Vagabond

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VAGABOND. One who wanders about idly, who has no certain dwelling. The ordinances of the French define a vagabond almost in the same terms. Dalloz, Dict. Vagabondage. See Vattel, liv. 1, Sec. 219, n.

A Law Dictionary, Adapted to the Constitution and Laws of the United States. By John Bouvier. Published 1856.
References in classic literature ?
I am going to have you hanged to amuse the vagabonds, and you are to give them your purse to drink your health.
Then I became a young vagabond; and instead of one old woman knocking me about and starving me, everybody of all ages knocked me about and starved me.
He now flew into a very great passion, and, suspecting the company who had come in the night before, he went to look after them, but they were all off; so he swore that he never again would take in such a troop of vagabonds, who ate a great deal, paid no reckoning, and gave him nothing for his trouble but their apish tricks.
The little cabarets and sutlers' shops along the bay resounded with the scraping of fiddles, with snatches of old French songs, with Indian whoops and yells, while every plumed and feathered vagabond had his troop of loving cousins and comrades at his heels.
In a recent work, we related the circumstance of a white man named Rose, an outlaw, and a designing vagabond, who acted as guide and interpreter to Mr.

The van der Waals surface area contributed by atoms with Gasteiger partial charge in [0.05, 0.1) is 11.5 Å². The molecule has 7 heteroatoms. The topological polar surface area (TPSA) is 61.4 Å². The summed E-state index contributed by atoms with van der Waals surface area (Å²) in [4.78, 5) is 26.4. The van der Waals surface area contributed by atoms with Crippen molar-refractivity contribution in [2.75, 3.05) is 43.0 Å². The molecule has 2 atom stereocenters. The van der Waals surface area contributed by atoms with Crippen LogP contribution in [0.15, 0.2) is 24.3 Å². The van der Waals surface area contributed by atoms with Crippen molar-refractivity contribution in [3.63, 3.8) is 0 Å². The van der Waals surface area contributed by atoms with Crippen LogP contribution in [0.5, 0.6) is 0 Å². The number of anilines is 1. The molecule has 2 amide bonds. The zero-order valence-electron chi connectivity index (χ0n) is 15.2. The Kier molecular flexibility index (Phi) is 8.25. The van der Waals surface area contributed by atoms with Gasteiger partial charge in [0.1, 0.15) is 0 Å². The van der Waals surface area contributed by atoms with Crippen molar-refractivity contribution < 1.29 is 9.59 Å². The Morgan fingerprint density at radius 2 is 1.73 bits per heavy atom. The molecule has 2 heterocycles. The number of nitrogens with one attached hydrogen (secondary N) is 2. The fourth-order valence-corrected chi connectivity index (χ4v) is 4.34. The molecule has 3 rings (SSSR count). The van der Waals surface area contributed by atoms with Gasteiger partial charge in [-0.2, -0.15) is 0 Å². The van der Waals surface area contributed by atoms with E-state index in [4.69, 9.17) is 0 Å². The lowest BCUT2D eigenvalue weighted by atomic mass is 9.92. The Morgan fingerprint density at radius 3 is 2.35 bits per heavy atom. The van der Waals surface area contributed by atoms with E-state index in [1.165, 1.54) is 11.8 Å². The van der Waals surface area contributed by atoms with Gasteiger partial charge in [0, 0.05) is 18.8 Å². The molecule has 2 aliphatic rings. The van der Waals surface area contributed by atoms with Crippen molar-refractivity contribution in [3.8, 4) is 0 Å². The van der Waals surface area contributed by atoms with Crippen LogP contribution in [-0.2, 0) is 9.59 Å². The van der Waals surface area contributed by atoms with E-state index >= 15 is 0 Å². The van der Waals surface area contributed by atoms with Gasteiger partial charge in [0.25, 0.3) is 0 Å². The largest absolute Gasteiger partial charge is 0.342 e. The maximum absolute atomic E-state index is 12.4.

The old vagabond seemed actually to produce a serious impression on him!
Since a boy of sixteen he had been a wanderer, a lonely vagabond, dwelling beneath strange roofs.
We are a vagabond nation now, that's certain, for better for worse.
'A runaway, my dear, but not a vagabond,' returned the locksmith in a gentle tone.
The first subject to which she returned was the vagabond subject of Captain Wragge.
It is like a sheep-dog, always running backwards and forwards, poking into the most out-of-the-way corners, now climbing at a run some steep hummock of the down, and now leisurely going miles about to escape an ant-hill; and all the time (here, by the way, ends the sheep-dog) it is stopping to gossip with rillets vagabond as itself, or loitering to bedeck itself with flowers.
The duchess gave his wife's letters to Sancho Panza, who shed tears over them, saying, "Who would have thought that such grand hopes as the news of my government bred in my wife Teresa Panza's breast would end in my going back now to the vagabond adventures of my master Don Quixote of La Mancha?